BMI is ultimately an index coined to assess the body composition and weight risk – if you are underweight or obese. Started as a tool to assess weight issues of a population section rather than for individual use, today this has evolved into a daily-use household too.

Some scientifically proven facts about BMI:

Future weight of children can be anticipated by BMI

Scientists in a new study have concluded that future weight can be forecasted by looking at children’s BMI. The conclusion was made after analyzing the data containing length and weight of almost over 4,700 children, since the time of birth to the age of eight years.  

Obesity leads to many other unhealthy conditions and unlike being overweight, is considered as a disease. 

The researchers recommend to take important measures to treat interventions as well as prevent the development of excessive weight and obesity in childhood.

Normally, children usually gain a peak in their BMI development at about nine months of age, and about six years of age, the BMI curve goes the opposite in a declining manner and then shoots up again. 

The results of the study highlight that some children who often have an above average BMI development index neither have a peak or a dip in their curve. This helps to predict the child's future weight by measurements at age one and at age five.

Losing BMI weight lowers the risk of diabetes 

New research established the fact that lowering BMI by almost five units dramatically lowers risk of diabetes, in spite of the initial weight of a person. 

The findings reveal that diabetes in even severely obese patients can also be prevented and reduced whatever the starting weight of the person is. Losing five BMI units can dramatically reduce your risk of having type 2 diabetes, after two and ten years.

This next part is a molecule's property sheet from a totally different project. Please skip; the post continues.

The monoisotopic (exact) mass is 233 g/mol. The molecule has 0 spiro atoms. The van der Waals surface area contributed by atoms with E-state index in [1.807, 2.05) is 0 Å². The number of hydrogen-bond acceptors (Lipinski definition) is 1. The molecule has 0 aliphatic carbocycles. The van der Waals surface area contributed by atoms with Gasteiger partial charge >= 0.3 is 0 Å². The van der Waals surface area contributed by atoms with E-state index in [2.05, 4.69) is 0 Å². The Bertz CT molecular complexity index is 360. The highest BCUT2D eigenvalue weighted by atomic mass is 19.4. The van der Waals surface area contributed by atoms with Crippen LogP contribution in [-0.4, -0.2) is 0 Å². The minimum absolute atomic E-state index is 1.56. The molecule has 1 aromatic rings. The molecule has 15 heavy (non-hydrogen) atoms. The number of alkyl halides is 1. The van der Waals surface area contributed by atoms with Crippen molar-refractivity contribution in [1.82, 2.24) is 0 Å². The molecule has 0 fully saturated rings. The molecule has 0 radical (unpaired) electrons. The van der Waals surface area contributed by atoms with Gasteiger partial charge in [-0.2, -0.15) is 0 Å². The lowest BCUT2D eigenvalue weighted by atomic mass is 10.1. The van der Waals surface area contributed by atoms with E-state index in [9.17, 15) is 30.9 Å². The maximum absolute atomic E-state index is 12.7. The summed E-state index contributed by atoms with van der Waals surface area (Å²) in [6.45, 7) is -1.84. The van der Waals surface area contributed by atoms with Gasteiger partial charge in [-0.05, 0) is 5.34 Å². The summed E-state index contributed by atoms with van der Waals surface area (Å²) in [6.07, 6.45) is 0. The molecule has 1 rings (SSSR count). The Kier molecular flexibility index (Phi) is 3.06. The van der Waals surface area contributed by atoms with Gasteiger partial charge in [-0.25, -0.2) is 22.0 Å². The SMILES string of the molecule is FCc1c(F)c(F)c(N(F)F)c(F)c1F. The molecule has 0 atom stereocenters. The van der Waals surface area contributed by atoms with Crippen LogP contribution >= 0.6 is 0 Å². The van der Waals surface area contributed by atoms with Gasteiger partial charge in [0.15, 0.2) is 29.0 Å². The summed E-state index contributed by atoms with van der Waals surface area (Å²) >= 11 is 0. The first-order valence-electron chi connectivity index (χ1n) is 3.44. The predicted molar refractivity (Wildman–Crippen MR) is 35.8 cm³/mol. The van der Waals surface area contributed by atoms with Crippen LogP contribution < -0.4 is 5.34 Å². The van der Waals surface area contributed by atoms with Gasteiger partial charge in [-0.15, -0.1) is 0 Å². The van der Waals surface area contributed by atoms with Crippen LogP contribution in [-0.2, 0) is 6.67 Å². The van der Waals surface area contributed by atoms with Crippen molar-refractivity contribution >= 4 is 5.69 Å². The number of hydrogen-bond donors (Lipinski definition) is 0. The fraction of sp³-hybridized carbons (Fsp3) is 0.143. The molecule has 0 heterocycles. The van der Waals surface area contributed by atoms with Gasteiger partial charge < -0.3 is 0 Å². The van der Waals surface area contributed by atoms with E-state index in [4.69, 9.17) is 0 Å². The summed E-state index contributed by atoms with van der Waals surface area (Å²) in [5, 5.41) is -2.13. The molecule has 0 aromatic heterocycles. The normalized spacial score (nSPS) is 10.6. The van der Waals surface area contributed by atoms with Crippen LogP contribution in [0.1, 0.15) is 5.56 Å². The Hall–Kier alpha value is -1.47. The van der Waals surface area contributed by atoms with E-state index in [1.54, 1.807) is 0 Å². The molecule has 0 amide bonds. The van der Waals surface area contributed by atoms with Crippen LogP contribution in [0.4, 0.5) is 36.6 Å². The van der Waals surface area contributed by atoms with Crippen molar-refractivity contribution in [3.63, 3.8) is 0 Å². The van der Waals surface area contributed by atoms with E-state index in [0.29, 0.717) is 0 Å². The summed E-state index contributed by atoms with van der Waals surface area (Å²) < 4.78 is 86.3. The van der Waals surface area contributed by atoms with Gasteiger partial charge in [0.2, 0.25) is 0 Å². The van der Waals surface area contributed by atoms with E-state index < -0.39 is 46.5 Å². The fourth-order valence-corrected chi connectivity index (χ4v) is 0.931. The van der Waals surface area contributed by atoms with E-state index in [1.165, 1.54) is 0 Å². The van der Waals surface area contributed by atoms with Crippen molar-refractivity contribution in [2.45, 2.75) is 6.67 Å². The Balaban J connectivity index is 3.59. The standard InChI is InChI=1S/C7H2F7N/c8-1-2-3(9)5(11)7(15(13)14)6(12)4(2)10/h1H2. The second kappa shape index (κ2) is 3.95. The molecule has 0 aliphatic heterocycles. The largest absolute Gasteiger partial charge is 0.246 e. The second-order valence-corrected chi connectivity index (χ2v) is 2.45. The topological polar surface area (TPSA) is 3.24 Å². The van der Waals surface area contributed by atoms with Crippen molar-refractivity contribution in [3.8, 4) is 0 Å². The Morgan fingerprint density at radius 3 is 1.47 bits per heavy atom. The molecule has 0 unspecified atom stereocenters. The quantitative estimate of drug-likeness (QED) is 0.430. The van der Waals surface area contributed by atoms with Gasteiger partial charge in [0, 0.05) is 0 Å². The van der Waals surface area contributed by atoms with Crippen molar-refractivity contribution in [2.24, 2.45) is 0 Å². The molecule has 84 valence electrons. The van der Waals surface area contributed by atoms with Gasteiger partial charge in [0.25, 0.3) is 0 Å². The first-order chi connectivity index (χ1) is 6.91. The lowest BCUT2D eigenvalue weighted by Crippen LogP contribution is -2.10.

For an 180cm tall 35-year-old man weighing 130kg, losing five BMI units is equivalent to 16kg (BMI 40), which is a definite difference to health and reduces the likelihood of having type 2 diabetes and this is true for all patients, as even those who were severely obese showed dramatic improvements.

Weight of people concentrated around the middle and with a normal BMI  increases the risk of death

Normal BMI People whose weight is centered in the middle of the body are prone to risk of death from any cause when compared to those who are overweight or obese but carry their weight elsewhere. 

The findings of the research also mention the researchers found that only normal weight and obese people with central obesity were at increased risk of all-cause mortality when compared with the normal weight participants without central obesity. Also, the results showed that all participants with central obesity, in spite of BMI, were at greater risk for cardiovascular deaths.

Calculate your Body Mass Index: BMI Calculator

Pre-pregnancy BMI is closely related to excess weight gain during pregnancy

Excessive weight gain during pregnancy affects the health of a mother and her baby, and a new research has found that pre-pregnancy body mass index or BMI and ethnicity might signal a likelihood for obesity later in life for young mothers - women who gave birth between the ages of 15 and 24. 

The study published in the journal PLOS ONE recommend physicians to have a more caring attitude for adolescent women and should use BMI before pregnancy to determine if a young mother will gain too much weight during pregnancy, which is considered a risk factor for later obesity.

Coronary heart disease is proportionate to Body Mass Index (BMI)

According to a research from the Million Women Study, Coronary heart disease (CHD) increases with age and also with an increase in body mass index (BMI). 

The research links the increase of weight with increased risk of CHD which is considered equivalent to that caused by getting older.

The chances of developing CHD increases even with a slight increase in BMI and the study reveals that the fact this is true not only in the heaviest but also in women who are not usually considered obese. 

Certain recommendations are made by scientists : in order to have a balanced BMI by leading a healthy lifestyle by quitting smoking, avoiding excess alcohol consumption, and being physically active may go a long way to prevent the occurrence of CHD for most of the people in the population.